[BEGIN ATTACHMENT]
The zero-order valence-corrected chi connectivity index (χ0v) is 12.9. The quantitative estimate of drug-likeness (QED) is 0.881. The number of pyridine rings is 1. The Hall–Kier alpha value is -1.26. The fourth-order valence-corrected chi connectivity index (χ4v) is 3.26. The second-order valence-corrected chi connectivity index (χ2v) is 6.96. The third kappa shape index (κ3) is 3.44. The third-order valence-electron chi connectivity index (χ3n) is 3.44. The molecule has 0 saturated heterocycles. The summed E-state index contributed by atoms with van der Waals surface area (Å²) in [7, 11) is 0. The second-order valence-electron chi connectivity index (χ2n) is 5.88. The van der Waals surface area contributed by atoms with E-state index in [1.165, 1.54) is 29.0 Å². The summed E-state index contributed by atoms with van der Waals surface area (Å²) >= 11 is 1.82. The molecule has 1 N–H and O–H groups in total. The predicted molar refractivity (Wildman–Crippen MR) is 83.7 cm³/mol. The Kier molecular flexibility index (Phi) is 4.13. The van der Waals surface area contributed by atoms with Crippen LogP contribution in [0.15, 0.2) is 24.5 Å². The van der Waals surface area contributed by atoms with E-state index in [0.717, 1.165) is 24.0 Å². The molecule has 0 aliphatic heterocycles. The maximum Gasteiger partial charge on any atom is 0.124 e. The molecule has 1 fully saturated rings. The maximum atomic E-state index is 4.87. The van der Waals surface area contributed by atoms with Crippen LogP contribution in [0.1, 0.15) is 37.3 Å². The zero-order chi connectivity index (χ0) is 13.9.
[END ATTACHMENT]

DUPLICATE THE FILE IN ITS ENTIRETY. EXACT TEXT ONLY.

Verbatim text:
The zero-order valence-corrected chi connectivity index (χ0v) is 12.9. The quantitative estimate of drug-likeness (QED) is 0.881. The number of pyridine rings is 1. The Hall–Kier alpha value is -1.26. The fourth-order valence-corrected chi connectivity index (χ4v) is 3.26. The second-order valence-corrected chi connectivity index (χ2v) is 6.96. The third kappa shape index (κ3) is 3.44. The third-order valence-electron chi connectivity index (χ3n) is 3.44. The molecule has 0 saturated heterocycles. The summed E-state index contributed by atoms with van der Waals surface area (Å²) in [7, 11) is 0. The second-order valence-electron chi connectivity index (χ2n) is 5.88. The van der Waals surface area contributed by atoms with E-state index in [1.165, 1.54) is 29.0 Å². The summed E-state index contributed by atoms with van der Waals surface area (Å²) >= 11 is 1.82. The molecule has 1 N–H and O–H groups in total. The predicted molar refractivity (Wildman–Crippen MR) is 83.7 cm³/mol. The Kier molecular flexibility index (Phi) is 4.13. The van der Waals surface area contributed by atoms with Crippen LogP contribution in [0.15, 0.2) is 24.5 Å². The van der Waals surface area contributed by atoms with E-state index in [0.717, 1.165) is 24.0 Å². The molecule has 0 aliphatic heterocycles. The maximum Gasteiger partial charge on any atom is 0.124 e. The molecule has 1 fully saturated rings. The maximum atomic E-state index is 4.87. The van der Waals surface area contributed by atoms with Crippen LogP contribution in [0.1, 0.15) is 37.3 Å². The zero-order chi connectivity index (χ0) is 13.9.